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Boston: Cradle of Liberty!

By (January 21, 2016) No Comment

boston cradle of libertyOur book on this glorious day is Boston: Cradle of Liberty, a slim hardcover gem from 1965 written by Edward Weeks and illustrated by Fritz Busse. It’s the kind of keepsake tchotchke historic cities like Boston generate on a monthly basis (this March, it’ll be A History of Boston in 50 Artifacts, for instance), but this one stands out from the crowd for a few reasons.

Foremost, of course, being Ed Weeks. He’s entirely forgotten now, but once upon a time, for a very long time, he was the heart and soul of the old Atlantic Monthly back when it was headquartered in Boston. Weeks was the magazine’s “Peripatetic Reviewer,” and he was its eminence gris, and he knew every writer of any worth in two generations, and it very often seemed, in leisurely browses of the Brattle Bookshop or even more leisurely lunches in the back room of Goodspeed’s, that he’d read everything ever written. He had an absolutely infectious way of talking about books – not like they were exclusive society events but rather like they were warm, convivial parties that had been going on a long time. He would open the forbidding brownstone door onto the cold street where you were standing, and as the light and warmth and laughter spilled out, he’d quietly, happily invite you in – that was the experience of learning about books and authors from this wise and wonderful man.boston commons?

Something of that literary mindset fills even the pro-forma boilerplate that’s all little books like Boston: Cradle of Liberty ever require. Here in these pages are all the familiar old stories of the sacred cod and the confusing streets, the eccentric Bostonians with their odd mixture of warmth and prickles, and even the requisite boosterism no tourist-production can disavow – in this case, for example, compelling Weeks to digress a little about a grand new architectural marvel the city was then contemplating (in a detail of exquisite irony now lost on its readers, Weeks tells us the work is being done under the guidance of the “enlightened” Mayor John Collins), a glistening new hub called the Prudential Center:

Boston has long enjoyed two uptown plazas, Copley Plaza, and the smaller one the Christian Scientists have erected before their mother church. Now there is a third built by the initiative of the Prudential Life, with offices, a hotel, a vast auditorium, and on the 52nd floor of the Tower a restaurant reminiscent of the Top of the Mark from which one will see Boston old and new. The public and private cost of this entire development spread over a decade is one billion dollars.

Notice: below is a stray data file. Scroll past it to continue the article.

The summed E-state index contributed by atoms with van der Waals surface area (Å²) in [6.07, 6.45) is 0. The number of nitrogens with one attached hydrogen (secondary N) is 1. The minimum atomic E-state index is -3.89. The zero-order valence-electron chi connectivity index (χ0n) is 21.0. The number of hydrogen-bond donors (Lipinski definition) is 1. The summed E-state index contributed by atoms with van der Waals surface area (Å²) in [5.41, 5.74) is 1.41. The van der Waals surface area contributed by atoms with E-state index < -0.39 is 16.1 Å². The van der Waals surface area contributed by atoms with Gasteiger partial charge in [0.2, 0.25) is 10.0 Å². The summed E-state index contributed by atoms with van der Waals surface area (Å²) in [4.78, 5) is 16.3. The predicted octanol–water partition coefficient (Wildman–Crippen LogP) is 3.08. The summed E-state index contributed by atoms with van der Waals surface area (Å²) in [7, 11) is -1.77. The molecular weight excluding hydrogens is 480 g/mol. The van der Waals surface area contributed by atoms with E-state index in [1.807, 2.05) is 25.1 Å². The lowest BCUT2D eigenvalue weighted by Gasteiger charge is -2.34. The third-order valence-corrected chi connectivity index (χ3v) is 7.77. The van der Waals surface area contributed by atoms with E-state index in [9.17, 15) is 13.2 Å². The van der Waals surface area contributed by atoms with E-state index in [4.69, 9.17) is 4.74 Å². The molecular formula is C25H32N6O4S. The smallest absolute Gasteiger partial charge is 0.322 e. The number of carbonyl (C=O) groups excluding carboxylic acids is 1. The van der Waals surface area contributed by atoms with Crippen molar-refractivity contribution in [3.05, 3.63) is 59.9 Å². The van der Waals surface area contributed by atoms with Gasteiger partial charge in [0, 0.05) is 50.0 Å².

But when Weeks leaves off regurgitating such press-release stuff (I doubt he knew any more clearly what he meant by “public and private cost’ than I do today, but oh, the true tales of the Pru’s financing I could tell you would make your each particular hair to stand on end, like quills upon the louisburg squarefretful porpentine), he can be relied upon to wax on matters literary, as he does in the sharply delightful little ditty at the heart of this book, “A State of Mind Surrounded by Water”:

Writers in our time still gravitate to Boston, attracted by the intellectual stimulus of Harvard and the less nervous wave-length distinguishing Boston from Manhattan. Robert Frost gravitated here, first to Louisburg Square and then to Cambridge; so did the late Bernard De Voto, who did his big historical books in Cambridge. Mark Antony de Wolfe Howe came to Boston from Rhode Island and was for long our most amiable biographer. At the foot of Beacon Hill, at 44 Brimmer Street, the house built by his grandfather, lives the seafaring historian Rear Admiral (Ret.) Samuel Eliot Morison, whose books about Columbus and John Paul Jones and whose histories of Harvard and of the Navy in World War II put him in a class by himself. John Marquand came back to Boston and his boyhood home in Newburyport to write his best novels, and today his place is taken by Edwin O’Connor, whose Irish heritage and skill in characterization mark him as our most discerning novelist.

All the classic old-style book-grandee hallmarks are there, most especially the unfailing taste: none of Boston’s more facile and publicity-friendly pundits in 1958 would have mentioned Bernard De Voto, let alone that delightfully stuffy old Athenaeum fixture from a century ago, Mark Antony de Wolfe Howe, whose string of Boston books are now permanently, resoundingly out of print, alas. chestnut stAnd leave it to Edward Weeks to praise Edwin O’Connor and Samuel Eliot Morison, two of the many fantastic authors he championed throughout his life.

The second reason Boston: Cradle of Liberty manages to survive my ever-increasing book-culls is, naturally enough, the artwork that fills it. The artist is Fritz Busse, one of the best hands at conveying the nervy and very new-feeling energy of mid-century cities in the grip of urban renewal and cultural diversification. This is extra-lucy in the cradletricky in a place like Boston, where the new and the old have always jostled a bit awkwardly, and Busse manages it beautifully, capturing both the monumental Boston that will stand until the Atlantic washes it under and the frenetic Boston of the day-to-day – in this case, a largely now-vanished day-to-day that adds an element of nostalgia to Busse’s drawings that he himself didn’t intend.

As mentioned, these books come and go – and they never come back again. A veritable avalanche of them rumbled off Boston presses in order to cash in on the nation’s bicentennial in 1976, and the books just keep on coming. Most of them are ephemera, but this one – like some other little gems of this joyous day! – is a keeper.